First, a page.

I pulled the robe on over my nightdress, and then put on my warm stockings. I didn’t bother with shoes. My house shoes were too tight to go over the thick wool and my old boots too heavy for what I had in mind. I picked up my candle, opened the door, and peered out into the corridor. All was quiet. I slipped out, letting the door shut softly behind me. Finally I would have the leisure to explore the secret passageway as thoroughly as I wished. Ever since I had glimpsed it, I had thought of nothing else. I had wanted to return there directly as soon as we came back from the sheep pens, but there had been a meal to eat, and then my father had kept me by his side as he worried and fretted that he would have to leave me alone that night. So silly. Was not I alone every night when he sat in his study or slept in his bed? What difference did it make that he was far from our home?
The banked embers of the hearth fire in my father’s study had burned low. I added another log, as much for light as warmth. I took two tall candles from the drawer of his desk. Then I carefully did as he had done earlier, making sure that the drapery at the window was tightly closed, latching the study doors, and working the secret catch on the false hinge. When the narrow door opened, the house breathed out at me, a chill breath of old secrets. I breathed it in and felt them fill me. Candleholder in hand, I started up the narrow way.
I went first to the small room my father had shown me. I investigated it more carefully, but found little that I hadn’t seen before. It was pleasant to sit there alone, the candle making a yellow pool of light around me while I thought of how I would put my book on the little shelf and my ink pot and pen beside them. I had never realized how much I had longed for a space of my very own. My bedroom had always seemed a vast and chilly space to me, little different from trying to sleep in the middle of the table in the dining hall. Here I felt cozy and sheltered. I resolved that the next time I came here, I would bring a duster to sweep away cobwebs and make it all tidy, and a cushion and blanket to make it cozy. I would make pictures to go on the walls. It was very satisfying to imagine the space made over to suit me exactly, and I lingered so long at that pursuit that my scented candle burned low. I kindled one of the tapers I had taken from my father’s desk. I quickly resolved that a supply of them must be kept here. No time like the present. I put my extra taper onto the little shelf and turned to pinch out the small flame on what was left of the scented candle. A tiny wisp of fragrant smoke rose from it, scenting the air. I set the stub on my desk and put the lit taper in the holder. I should bring some of the sachets my mother and I had made, some of the rose and honeysuckle ones. I would fill the little cabinet with all the things I wished to keep here. Dried apricots and raisins. The hard little sausages that I loved to chew. It would be cozy and comfortable, a place to read or draw or write. My own tiny room.
The fresh candle reminded me of the passing time. I wanted to explore the other passageway that I had only glimpsed earlier. I recalled that my father said it led to two other entrances, one in his bedroom and one in the pantry. The pantry was on the lower floor behind the kitchens while my parent’s chamber was in the main part of the house and upstairs. So at some point there must be stairs, I reasoned, and immediately decided that I would explore that passage.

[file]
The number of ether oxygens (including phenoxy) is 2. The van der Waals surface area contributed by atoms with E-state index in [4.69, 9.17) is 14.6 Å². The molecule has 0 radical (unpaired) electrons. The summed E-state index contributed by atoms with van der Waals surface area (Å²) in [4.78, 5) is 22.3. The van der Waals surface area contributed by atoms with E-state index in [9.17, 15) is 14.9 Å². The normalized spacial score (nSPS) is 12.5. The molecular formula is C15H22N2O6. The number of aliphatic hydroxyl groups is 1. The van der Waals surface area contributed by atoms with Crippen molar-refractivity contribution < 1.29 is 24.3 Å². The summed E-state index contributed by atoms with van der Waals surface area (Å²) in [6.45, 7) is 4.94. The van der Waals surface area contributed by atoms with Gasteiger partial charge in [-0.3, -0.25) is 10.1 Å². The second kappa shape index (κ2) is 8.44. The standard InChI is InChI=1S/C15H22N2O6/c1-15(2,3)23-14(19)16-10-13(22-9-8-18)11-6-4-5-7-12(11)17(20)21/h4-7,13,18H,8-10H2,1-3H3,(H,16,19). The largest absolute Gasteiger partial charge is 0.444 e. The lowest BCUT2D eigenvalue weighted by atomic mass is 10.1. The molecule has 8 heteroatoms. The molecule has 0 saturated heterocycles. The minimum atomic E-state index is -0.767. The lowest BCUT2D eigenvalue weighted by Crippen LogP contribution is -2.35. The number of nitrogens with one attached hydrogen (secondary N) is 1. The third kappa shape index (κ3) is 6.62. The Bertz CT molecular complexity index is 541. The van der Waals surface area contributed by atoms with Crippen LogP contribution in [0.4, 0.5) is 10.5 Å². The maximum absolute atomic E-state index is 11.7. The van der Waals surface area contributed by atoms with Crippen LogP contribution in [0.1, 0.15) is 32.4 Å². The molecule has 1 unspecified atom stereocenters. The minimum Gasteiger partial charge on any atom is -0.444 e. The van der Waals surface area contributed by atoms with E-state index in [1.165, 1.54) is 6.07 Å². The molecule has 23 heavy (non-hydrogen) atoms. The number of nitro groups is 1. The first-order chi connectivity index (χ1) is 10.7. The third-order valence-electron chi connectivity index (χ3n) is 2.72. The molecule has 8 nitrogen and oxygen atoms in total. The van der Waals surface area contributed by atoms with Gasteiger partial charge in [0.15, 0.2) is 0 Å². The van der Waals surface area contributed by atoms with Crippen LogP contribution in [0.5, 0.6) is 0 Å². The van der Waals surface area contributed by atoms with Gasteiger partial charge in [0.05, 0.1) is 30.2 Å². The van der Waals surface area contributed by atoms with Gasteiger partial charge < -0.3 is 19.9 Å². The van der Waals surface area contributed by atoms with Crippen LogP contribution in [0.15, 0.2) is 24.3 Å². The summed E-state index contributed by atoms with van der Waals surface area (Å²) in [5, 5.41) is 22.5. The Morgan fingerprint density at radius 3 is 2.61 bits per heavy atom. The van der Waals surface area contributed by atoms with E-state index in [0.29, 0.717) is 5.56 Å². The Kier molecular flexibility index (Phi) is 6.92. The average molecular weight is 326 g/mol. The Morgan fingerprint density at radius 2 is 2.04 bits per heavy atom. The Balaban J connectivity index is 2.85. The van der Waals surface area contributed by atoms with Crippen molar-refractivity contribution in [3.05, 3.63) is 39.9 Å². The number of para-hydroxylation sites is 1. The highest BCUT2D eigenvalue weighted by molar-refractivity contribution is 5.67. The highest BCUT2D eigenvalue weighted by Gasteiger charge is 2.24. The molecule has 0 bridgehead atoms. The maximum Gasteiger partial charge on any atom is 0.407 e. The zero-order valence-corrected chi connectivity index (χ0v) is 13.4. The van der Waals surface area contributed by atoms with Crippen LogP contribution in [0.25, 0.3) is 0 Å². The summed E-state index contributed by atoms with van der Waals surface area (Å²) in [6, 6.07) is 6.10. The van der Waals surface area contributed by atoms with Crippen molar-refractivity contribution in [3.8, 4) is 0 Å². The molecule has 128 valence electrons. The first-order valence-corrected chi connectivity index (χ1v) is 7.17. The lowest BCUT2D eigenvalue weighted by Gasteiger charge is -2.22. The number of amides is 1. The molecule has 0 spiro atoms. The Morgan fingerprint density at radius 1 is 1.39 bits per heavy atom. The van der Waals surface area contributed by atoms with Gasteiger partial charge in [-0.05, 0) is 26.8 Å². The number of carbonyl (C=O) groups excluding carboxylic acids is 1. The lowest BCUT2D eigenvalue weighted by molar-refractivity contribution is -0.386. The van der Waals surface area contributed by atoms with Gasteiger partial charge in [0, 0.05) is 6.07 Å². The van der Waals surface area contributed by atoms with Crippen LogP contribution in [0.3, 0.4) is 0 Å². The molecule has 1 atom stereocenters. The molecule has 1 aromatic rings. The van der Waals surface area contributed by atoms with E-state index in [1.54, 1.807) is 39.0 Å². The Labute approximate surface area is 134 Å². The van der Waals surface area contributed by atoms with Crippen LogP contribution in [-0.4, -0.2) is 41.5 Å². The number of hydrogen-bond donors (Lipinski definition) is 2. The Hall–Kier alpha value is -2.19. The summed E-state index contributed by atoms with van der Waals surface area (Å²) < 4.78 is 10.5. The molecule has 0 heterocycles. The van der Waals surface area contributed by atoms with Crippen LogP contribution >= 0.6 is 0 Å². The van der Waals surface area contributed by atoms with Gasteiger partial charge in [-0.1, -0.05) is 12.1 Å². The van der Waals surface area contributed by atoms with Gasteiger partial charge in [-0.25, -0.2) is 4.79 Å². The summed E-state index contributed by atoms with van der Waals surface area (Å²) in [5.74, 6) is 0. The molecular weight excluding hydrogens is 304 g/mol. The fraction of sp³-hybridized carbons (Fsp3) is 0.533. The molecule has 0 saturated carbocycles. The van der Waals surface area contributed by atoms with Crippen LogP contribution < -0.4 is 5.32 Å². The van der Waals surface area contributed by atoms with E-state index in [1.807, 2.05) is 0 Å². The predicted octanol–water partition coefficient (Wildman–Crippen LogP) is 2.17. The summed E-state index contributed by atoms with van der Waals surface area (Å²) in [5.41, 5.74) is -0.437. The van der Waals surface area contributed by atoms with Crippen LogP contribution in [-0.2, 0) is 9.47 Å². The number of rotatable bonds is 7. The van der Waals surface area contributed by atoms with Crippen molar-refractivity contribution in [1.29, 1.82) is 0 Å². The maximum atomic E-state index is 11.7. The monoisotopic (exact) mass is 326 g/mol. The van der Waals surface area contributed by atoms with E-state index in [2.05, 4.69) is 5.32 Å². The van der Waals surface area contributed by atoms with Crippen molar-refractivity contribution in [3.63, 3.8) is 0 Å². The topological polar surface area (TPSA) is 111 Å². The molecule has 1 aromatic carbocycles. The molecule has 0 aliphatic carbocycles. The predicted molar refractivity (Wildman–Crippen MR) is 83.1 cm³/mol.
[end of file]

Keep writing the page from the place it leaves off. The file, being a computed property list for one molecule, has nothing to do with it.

I returned to the intersection that I had earlier glimpsed and this time instead of going back to the study, I followed the other passage. I noticed that the passageway was walled with dark-planked wood here, and wondered if it was older than the first section I had explored. As my father had warned me, it had not been used in quite some time. Draping cobwebs sizzled and twitched as they met my candle’s flame. The passage bent first one way and then another as it followed the walls of the chambers. At one point, the wall of the passage was brick and mortar and very cold. Drafts made the flame of my candle dance and I shielded it with my hand. I felt that perhaps I was now in the main part of the house. I hurried along, passing the bared bones of a mouse, dead so long there was no stink to him. I found two more peepholes, each shuttered with a tiny lid. I set my candle down and endeavored to see where I was, but try as I might, I could see nothing of the darkened rooms they spied on. Indeed, I had only a hazy idea of where I was in the house, and could not tell if I passed bedchambers or sitting rooms.
I came to a place where the passage diverged into not two but three possible paths. So perhaps there were more entrances to the spy-tunnels than my father had told me. The first one I chose was a disappointment. It did not go far before it came to a peephole and another little bench beneath it. Again I set my candle down and after a short struggle, I managed to push the stubborn cover to one side. I was astonished to find I was looking into my own bedchamber. The fire was burning low but it still cast enough light for me to see by. I was on the hearth-wall of my room, where I could look down on the bed. I wondered if there was a secret entrance to my bedroom, and carefully felt all along the nearby wall for some catch or hinge. But if there was one, I did not find it, which was very disappointing—I had become quite excited at the idea of being able to access my new refuge from my bedroom.